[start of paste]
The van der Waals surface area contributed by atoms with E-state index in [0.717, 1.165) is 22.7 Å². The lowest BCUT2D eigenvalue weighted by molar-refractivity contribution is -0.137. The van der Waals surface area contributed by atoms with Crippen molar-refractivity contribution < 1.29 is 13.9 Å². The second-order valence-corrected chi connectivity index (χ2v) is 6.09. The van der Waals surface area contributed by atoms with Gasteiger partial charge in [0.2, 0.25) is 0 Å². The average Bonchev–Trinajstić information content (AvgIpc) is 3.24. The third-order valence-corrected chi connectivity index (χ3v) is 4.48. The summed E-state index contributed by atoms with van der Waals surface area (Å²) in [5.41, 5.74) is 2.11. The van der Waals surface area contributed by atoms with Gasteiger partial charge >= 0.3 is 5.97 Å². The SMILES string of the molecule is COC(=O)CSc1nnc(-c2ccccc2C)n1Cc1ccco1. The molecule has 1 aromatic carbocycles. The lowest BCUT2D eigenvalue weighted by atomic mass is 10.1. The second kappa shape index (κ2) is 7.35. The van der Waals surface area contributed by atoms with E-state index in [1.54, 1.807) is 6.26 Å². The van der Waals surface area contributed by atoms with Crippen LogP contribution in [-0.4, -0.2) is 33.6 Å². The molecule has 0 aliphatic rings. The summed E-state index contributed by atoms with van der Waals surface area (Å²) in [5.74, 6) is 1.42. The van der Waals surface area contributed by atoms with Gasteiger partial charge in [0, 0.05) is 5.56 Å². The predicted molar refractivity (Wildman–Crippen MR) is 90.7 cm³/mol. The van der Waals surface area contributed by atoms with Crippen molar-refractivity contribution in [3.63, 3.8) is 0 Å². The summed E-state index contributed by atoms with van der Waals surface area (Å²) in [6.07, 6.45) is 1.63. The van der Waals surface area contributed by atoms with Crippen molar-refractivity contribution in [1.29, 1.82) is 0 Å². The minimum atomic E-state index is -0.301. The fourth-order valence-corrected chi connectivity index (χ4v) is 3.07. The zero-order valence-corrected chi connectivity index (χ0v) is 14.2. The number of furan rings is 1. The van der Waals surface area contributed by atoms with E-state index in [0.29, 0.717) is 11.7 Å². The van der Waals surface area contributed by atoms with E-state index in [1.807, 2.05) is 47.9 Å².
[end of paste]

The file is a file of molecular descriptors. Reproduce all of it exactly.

The van der Waals surface area contributed by atoms with E-state index in [0.717, 1.165) is 22.7 Å². The lowest BCUT2D eigenvalue weighted by molar-refractivity contribution is -0.137. The van der Waals surface area contributed by atoms with Crippen molar-refractivity contribution < 1.29 is 13.9 Å². The second-order valence-corrected chi connectivity index (χ2v) is 6.09. The van der Waals surface area contributed by atoms with Gasteiger partial charge in [0.2, 0.25) is 0 Å². The average Bonchev–Trinajstić information content (AvgIpc) is 3.24. The third-order valence-corrected chi connectivity index (χ3v) is 4.48. The summed E-state index contributed by atoms with van der Waals surface area (Å²) in [5.41, 5.74) is 2.11. The van der Waals surface area contributed by atoms with Gasteiger partial charge >= 0.3 is 5.97 Å². The SMILES string of the molecule is COC(=O)CSc1nnc(-c2ccccc2C)n1Cc1ccco1. The molecule has 1 aromatic carbocycles. The lowest BCUT2D eigenvalue weighted by atomic mass is 10.1. The second kappa shape index (κ2) is 7.35. The van der Waals surface area contributed by atoms with E-state index in [1.54, 1.807) is 6.26 Å². The van der Waals surface area contributed by atoms with Crippen LogP contribution in [-0.4, -0.2) is 33.6 Å². The molecule has 0 aliphatic rings. The summed E-state index contributed by atoms with van der Waals surface area (Å²) in [5.74, 6) is 1.42. The van der Waals surface area contributed by atoms with Gasteiger partial charge in [0, 0.05) is 5.56 Å². The predicted molar refractivity (Wildman–Crippen MR) is 90.7 cm³/mol. The van der Waals surface area contributed by atoms with Crippen molar-refractivity contribution in [3.63, 3.8) is 0 Å². The summed E-state index contributed by atoms with van der Waals surface area (Å²) in [6.07, 6.45) is 1.63. The van der Waals surface area contributed by atoms with Crippen molar-refractivity contribution in [1.29, 1.82) is 0 Å². The minimum atomic E-state index is -0.301. The fourth-order valence-corrected chi connectivity index (χ4v) is 3.07. The zero-order valence-corrected chi connectivity index (χ0v) is 14.2. The number of furan rings is 1. The van der Waals surface area contributed by atoms with E-state index in [0.29, 0.717) is 11.7 Å². The van der Waals surface area contributed by atoms with E-state index in [1.807, 2.05) is 47.9 Å².